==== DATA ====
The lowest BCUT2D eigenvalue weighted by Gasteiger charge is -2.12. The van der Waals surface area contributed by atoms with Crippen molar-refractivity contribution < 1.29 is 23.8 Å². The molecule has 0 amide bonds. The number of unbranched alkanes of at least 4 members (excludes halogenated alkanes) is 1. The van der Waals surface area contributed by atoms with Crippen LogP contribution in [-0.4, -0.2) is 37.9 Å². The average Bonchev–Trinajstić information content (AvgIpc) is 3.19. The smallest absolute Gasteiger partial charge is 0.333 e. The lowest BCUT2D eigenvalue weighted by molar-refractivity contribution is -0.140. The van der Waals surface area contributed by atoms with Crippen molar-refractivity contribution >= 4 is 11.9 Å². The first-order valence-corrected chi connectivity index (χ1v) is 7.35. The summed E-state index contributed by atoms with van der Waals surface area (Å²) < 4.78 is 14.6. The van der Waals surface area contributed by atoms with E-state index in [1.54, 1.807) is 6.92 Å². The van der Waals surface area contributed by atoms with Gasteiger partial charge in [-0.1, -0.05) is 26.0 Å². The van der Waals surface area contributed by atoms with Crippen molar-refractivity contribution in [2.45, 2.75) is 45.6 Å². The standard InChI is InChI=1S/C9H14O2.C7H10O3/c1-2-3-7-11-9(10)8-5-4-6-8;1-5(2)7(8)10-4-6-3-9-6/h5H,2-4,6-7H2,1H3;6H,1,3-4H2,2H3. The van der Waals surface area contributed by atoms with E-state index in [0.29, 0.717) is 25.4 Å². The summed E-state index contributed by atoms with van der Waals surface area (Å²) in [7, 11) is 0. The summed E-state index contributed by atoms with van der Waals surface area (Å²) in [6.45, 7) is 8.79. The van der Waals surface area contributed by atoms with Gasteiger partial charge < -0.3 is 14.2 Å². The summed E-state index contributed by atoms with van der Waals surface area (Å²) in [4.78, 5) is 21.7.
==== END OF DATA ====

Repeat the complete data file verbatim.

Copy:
The lowest BCUT2D eigenvalue weighted by Gasteiger charge is -2.12. The van der Waals surface area contributed by atoms with Crippen molar-refractivity contribution < 1.29 is 23.8 Å². The molecule has 0 amide bonds. The number of unbranched alkanes of at least 4 members (excludes halogenated alkanes) is 1. The van der Waals surface area contributed by atoms with Crippen LogP contribution in [-0.4, -0.2) is 37.9 Å². The average Bonchev–Trinajstić information content (AvgIpc) is 3.19. The smallest absolute Gasteiger partial charge is 0.333 e. The lowest BCUT2D eigenvalue weighted by molar-refractivity contribution is -0.140. The van der Waals surface area contributed by atoms with Crippen molar-refractivity contribution >= 4 is 11.9 Å². The first-order valence-corrected chi connectivity index (χ1v) is 7.35. The summed E-state index contributed by atoms with van der Waals surface area (Å²) < 4.78 is 14.6. The van der Waals surface area contributed by atoms with E-state index in [1.54, 1.807) is 6.92 Å². The van der Waals surface area contributed by atoms with Gasteiger partial charge in [-0.1, -0.05) is 26.0 Å². The van der Waals surface area contributed by atoms with Crippen molar-refractivity contribution in [2.45, 2.75) is 45.6 Å². The standard InChI is InChI=1S/C9H14O2.C7H10O3/c1-2-3-7-11-9(10)8-5-4-6-8;1-5(2)7(8)10-4-6-3-9-6/h5H,2-4,6-7H2,1H3;6H,1,3-4H2,2H3. The van der Waals surface area contributed by atoms with E-state index in [0.29, 0.717) is 25.4 Å². The summed E-state index contributed by atoms with van der Waals surface area (Å²) in [7, 11) is 0. The summed E-state index contributed by atoms with van der Waals surface area (Å²) in [6.45, 7) is 8.79. The van der Waals surface area contributed by atoms with Gasteiger partial charge < -0.3 is 14.2 Å². The summed E-state index contributed by atoms with van der Waals surface area (Å²) in [4.78, 5) is 21.7.